I’ve always thought of those magic bits – prefixes – the beginnings of many words, as clues to the mystery of what in the world that word could mean.

For one example: You go to the doctor. Your doctor says you are suffering from hypothyroidism. Does that mean you will get a prescription and be taking thyroid pills for it?

For another: If someone tells you, “That was an atypical result.” What should you expect the next time?

Let’s look at a few common prefixes:

• Hypo – as in hypodermic, or hypothyroidism. The prefix “hypo” means “under.” So it’s easy to figure out that, for example, hypodermic means under the skin (“hypo”=under, and “derm”=skin).

In similar fashion, hypothyroidism must mean that you have under (or less than) the required amount of thyroid. Your doctor could decide to write you a prescription.

• Under is also a prefix that means beneath. For example, underground, or underlayment.

• Hyper – as in hyperactive. The prefix “hyper” means “over or above.”

• A (as well as “an”) means not, or without. So, if you got an atypical result, you would not necessarily assume you would get the same result next time. In fact, it would be “atypical” if you did!

(Note that il, ir, in, and im also mean “not.” For examples, illegal, irregular, incorrect, and immoral.)

• Ante means “before,” as in antedate, or anteroom. But note that:

• Anti means “against” as in anticommunist. “Ant” also means “against,” as in antacid.

• Multi and Poly both mean “many,” as in multiply, or multiform; or polygon (a figure with many sides.)

• Extra and Extro mean “beyond, or “outside.” Examples are extraordinary, extrovert, and extracurricular.

Numbers also come into play. For example:

• Deca means “ten,” e.g., decade.

• Di means “two, or twice,” e.g., divide, dioxide, ditto.

• Hex means “six,” e.g., hexagon, a six-sided figure.

Words can be fun to investigate – to put the clues together to solve the mystery. First, of course, comes the prefix. “Pre” meaning “before.” The prefix, depending on its meaning, has the power to change the intent, or the sense of the root, or base word.

Next comes the root – the base on which to build other words. We’ve mentioned a few of the root words in the examples above. Finding the root of the word is a major clue to solving the word meaning mystery. We’ll save that for another discussion.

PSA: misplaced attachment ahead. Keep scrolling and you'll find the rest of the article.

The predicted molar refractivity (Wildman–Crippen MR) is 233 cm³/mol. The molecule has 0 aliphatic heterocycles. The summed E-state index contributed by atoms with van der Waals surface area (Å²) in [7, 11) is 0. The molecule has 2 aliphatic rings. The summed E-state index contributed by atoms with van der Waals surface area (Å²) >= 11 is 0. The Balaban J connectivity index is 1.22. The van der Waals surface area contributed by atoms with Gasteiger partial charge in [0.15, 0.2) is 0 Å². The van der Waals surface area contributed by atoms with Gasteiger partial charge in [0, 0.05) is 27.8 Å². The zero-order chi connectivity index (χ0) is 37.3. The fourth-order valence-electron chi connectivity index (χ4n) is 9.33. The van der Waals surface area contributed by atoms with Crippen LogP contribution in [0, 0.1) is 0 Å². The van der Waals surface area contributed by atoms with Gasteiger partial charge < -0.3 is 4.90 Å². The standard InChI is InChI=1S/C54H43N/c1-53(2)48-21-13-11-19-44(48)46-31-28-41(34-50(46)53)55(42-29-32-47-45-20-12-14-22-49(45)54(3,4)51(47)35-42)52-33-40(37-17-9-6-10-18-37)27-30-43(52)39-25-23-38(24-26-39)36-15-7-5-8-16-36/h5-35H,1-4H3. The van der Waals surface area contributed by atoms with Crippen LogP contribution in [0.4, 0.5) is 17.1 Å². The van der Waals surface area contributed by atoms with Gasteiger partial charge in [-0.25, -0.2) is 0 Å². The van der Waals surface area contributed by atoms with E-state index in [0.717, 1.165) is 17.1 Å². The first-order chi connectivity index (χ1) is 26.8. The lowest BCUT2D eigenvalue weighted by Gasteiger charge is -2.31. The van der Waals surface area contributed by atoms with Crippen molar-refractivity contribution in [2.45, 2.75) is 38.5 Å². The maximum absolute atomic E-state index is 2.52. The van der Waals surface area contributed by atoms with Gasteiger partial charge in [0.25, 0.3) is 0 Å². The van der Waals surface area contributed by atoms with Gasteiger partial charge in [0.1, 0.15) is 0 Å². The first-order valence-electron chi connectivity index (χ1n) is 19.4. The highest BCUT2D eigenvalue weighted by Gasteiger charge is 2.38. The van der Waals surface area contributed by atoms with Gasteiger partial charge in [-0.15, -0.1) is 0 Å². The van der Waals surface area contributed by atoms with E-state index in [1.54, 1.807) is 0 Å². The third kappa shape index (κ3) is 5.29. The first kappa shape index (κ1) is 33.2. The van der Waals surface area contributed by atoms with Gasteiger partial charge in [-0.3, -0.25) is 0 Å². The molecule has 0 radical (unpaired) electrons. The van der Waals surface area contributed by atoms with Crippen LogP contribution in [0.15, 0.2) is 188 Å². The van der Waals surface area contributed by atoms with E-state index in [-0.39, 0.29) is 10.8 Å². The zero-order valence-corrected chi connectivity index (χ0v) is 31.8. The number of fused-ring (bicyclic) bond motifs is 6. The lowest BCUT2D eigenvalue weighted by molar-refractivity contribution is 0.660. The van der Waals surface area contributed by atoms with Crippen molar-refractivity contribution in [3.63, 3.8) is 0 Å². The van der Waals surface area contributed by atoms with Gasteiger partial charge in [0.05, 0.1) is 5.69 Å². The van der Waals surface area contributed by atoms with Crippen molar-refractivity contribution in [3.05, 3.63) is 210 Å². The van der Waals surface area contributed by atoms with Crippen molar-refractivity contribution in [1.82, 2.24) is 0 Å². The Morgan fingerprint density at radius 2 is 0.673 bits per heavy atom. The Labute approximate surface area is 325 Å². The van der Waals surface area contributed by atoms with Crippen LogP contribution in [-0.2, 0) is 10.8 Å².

The final clues come with the suffix. This final bit at the end of the word (e.g., “ly,” “ology,” “al”), can be very helpful in telling what kind of a word it is – a noun, adverb, adjective, and so forth – as well as adding to the reader’s understanding of the meaning of the word.

There you have the clues to solve the mystery. Happy sleuthing!

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Gail Tycer offers business writing workshops and presentations, executive coaching, consulting, and writing services. To discuss how we can help, call Gail at 503/292-9681, Toll-free at 888-634-4875 or email gail@gailtycer.com

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Proofreading Tips, Tactics & Techniques

Get Ready:

 

1. Start the easy way. Use your spell checker—remember, it will “OK” any word that is correctly spelled, whether or not it’s correctly used

2. Use the grammar checker. Make sure you understand what it’s trying to tell you.

3. Leave some time between inputting the material and proofreading it. Overnight is good. When possible, try to schedule proofreading when you’re fresh, and there are the fewest distractions.

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Five Steps to Easier Spelling

These five steps will improve your spelling.

1. Read more, making note of any word that does not seem to be spelled correctly. After you have finished your reading, check the spelling of each listed word in the dictionary. Add each correctly-spelled word to your personal “hit list” of frequently misspelled words.

2. Obtain a package of “sticky note” pads.  There will probably be about 20 sheets per pad.

3. Using the entire pad, write each misspelled word from your “hit list” once on each page of a “sticky note” pad (about 20 pages).